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60 Cards in this Set

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OPIOIDS
what are the CNS actions of morphine (5)?
analgesia, respiratory depression, miosis, antitussive, nausea
what are the peripheral actions of morphine?
analgesia, anti-diarrheal, increased smooth muscle tone
what is meant by the term potency?
relative amount of drug needed to achieve half of maximum effect
what are the effects of opiods at the cellular level (3)?
1) decrease cAMP by inhibiting adenylate cyclase; 2) increase K current; 3) decrease Ca++ influx; last two effects decrease cell excitability
where are all types of opioid receptors found?
peripheral nervous system, GI, cortex, striatum, hippocampus, dorsal horn
where are only delta receptors found?
amygdala
where are only mu and kappa receptors found?
periaqueductal grey
which endogenous opioid agonists are co-released with ACTH in the pituitary, and tie in with HPA stress axis?
endorphins
what endogenous opioids are present in inhibitory circuits, and found in brain/spinal cord, and what receptors do they prefer?
enkephalins - prefer deltareceptor
which endogenous opioids are found in pitiuitary, hypothalamus, midbrain, and striatum?
dynorphins
what receptors do dynorphins prefer, and what action are they involved in?
brain region-dependent precursor processing - prefer kappa receptor
what is an opioid antagonist that is used to counteract opioid overdose, and what does it do in normal healthy adults vs. post-surgery?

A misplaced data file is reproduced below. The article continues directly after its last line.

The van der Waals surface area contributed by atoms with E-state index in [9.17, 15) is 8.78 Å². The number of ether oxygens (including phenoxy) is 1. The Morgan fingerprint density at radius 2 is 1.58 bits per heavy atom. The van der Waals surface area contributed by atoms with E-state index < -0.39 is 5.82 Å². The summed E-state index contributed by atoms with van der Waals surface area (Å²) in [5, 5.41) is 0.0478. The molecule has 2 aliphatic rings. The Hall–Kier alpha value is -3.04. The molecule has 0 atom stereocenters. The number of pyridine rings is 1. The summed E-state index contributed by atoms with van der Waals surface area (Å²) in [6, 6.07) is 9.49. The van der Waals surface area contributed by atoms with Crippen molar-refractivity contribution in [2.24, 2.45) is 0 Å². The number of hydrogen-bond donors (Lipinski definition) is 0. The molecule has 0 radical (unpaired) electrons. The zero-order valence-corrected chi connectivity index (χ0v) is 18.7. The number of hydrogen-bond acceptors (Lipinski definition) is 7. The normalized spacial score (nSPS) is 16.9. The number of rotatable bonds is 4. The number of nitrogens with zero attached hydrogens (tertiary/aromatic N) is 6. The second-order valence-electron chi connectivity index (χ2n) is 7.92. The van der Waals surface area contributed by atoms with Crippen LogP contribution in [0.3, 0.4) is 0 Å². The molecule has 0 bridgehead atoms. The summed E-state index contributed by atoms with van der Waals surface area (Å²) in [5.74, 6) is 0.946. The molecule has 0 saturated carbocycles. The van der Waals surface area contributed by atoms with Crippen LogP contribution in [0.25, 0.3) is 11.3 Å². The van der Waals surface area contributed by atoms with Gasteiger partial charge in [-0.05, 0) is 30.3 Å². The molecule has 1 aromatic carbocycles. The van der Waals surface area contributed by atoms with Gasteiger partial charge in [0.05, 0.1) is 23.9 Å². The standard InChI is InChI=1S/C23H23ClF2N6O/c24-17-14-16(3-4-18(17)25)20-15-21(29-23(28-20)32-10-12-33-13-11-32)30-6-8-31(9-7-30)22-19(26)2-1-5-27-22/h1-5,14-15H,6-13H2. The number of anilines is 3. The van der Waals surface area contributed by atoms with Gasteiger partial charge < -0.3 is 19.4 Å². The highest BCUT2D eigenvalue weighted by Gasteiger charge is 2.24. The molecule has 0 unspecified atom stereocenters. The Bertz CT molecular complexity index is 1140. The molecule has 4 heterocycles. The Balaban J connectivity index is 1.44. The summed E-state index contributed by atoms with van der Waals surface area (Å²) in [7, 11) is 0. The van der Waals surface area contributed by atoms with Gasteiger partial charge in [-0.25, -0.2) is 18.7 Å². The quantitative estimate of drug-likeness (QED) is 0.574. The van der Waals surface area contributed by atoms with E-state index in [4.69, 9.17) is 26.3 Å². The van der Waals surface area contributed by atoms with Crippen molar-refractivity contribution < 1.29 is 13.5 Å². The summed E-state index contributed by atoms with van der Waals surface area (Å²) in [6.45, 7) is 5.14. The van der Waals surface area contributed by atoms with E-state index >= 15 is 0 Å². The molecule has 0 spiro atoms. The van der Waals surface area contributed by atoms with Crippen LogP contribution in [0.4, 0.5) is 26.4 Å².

naloxone - raises LH and FSH in normal adults, does not alter pain threshold in normal adults, but is hyperalgesic in post-surgery patients
what are the three opioid drug classes?
phenanthrene, phenylpiperidine, phenylheptanone
which class only has two drugs in it, and what are they?
phenylhepatone (methadone, propoxyphene)
what class are morphine, codeine, hydrocodone, hydromorphone, hydrocodeine, oxycodone, dihydrocodeine, diacethylmorphine in?
phenanthrene
what drugs are phenylpiperidine?
meperadine, fentanyl, alfentanil, sufentanil, femifentanil
what type of pain is morphine best against?
continuous, dull pain
what effect of morphine occurs at sub-algesic/respiratory depressing doses?
antitussive (anti-cough)
what can morphine cause that can interfere with ventilation in surgery?
truncal rigidity
what effects of morphine do tolerance not develop for?
miosis, diarrhea
in what ways does morphine depress respiration?
1) depress CO2 blood tension sensitivity in BS; 2) depress medullary/pontine centers that regulate frequency
what is the effect of prolonged exposure to morphine on N/V?
nearly completely prevents stimulation of CTZ and blocks emesis via other agents (but early exposure to opiates stimulates CTZ)
what are GI effects of morphine?
increased SM tone, muscle spasms can increase pain, decreases secretions, decreased motility - antidiarrheal/constipating effect
what does morphine do to SM tone at therapeutic doses?
insignificant increase in tone at therapeutic doses - but at higher doses, increases tone, aggravating asthma, causing urinary retention, and prolonging labor
what does morphine do to the CV system at therapeutic doses?
minimal effects - decreased BP, stimulate histamine release, orthostatic hypotension
what is morphine effective in treating due to these CV effects?
pulmonary edema
why are morphine and similar opiates good for pain asociated with inflammation?
opioid receptors are upregulated at nociceptors due to local inflammation/injury - exogenously applied opioid takes advantage of increased receptor #
why is oral morphine not as effective as IV?
first pass effect (1/3 to 1/6 as potent)
how is morphine excreted, and how fast?
almost all gone in 24h in urine
what is the triad of symptoms that should make one highly suspicious of opioid toxicity?
miosis, decreased respiration, and coma
why must naloxene be monitored/readministered?
shorter t1/2 than toxicant